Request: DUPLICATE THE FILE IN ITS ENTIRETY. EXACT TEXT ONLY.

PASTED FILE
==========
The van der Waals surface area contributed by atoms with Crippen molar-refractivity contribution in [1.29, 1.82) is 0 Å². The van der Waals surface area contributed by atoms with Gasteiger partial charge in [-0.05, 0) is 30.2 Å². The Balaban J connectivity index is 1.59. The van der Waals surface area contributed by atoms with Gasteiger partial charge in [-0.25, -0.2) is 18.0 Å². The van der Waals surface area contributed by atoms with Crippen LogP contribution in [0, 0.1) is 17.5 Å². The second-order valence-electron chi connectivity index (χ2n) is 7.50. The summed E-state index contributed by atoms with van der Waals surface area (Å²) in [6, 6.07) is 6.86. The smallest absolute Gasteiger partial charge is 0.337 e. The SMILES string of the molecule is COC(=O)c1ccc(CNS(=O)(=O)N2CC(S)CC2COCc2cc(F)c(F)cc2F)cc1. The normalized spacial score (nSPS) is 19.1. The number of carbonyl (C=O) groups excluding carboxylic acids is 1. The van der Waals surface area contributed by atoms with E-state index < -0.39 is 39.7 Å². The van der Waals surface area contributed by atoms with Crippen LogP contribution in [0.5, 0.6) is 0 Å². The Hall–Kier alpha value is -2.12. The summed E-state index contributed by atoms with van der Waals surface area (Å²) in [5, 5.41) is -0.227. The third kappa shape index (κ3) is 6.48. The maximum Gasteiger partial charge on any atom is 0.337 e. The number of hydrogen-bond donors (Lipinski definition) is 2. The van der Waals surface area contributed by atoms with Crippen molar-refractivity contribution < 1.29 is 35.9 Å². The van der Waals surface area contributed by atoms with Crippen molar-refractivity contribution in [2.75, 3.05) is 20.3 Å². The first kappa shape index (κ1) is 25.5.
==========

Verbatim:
The van der Waals surface area contributed by atoms with Crippen molar-refractivity contribution in [1.29, 1.82) is 0 Å². The van der Waals surface area contributed by atoms with Gasteiger partial charge in [-0.05, 0) is 30.2 Å². The Balaban J connectivity index is 1.59. The van der Waals surface area contributed by atoms with Gasteiger partial charge in [-0.25, -0.2) is 18.0 Å². The van der Waals surface area contributed by atoms with Crippen LogP contribution in [0, 0.1) is 17.5 Å². The second-order valence-electron chi connectivity index (χ2n) is 7.50. The summed E-state index contributed by atoms with van der Waals surface area (Å²) in [6, 6.07) is 6.86. The smallest absolute Gasteiger partial charge is 0.337 e. The SMILES string of the molecule is COC(=O)c1ccc(CNS(=O)(=O)N2CC(S)CC2COCc2cc(F)c(F)cc2F)cc1. The normalized spacial score (nSPS) is 19.1. The number of carbonyl (C=O) groups excluding carboxylic acids is 1. The van der Waals surface area contributed by atoms with E-state index < -0.39 is 39.7 Å². The van der Waals surface area contributed by atoms with Crippen LogP contribution in [0.5, 0.6) is 0 Å². The Hall–Kier alpha value is -2.12. The summed E-state index contributed by atoms with van der Waals surface area (Å²) in [5, 5.41) is -0.227. The third kappa shape index (κ3) is 6.48. The maximum Gasteiger partial charge on any atom is 0.337 e. The number of hydrogen-bond donors (Lipinski definition) is 2. The van der Waals surface area contributed by atoms with Crippen molar-refractivity contribution < 1.29 is 35.9 Å². The van der Waals surface area contributed by atoms with Crippen molar-refractivity contribution in [2.75, 3.05) is 20.3 Å². The first kappa shape index (κ1) is 25.5.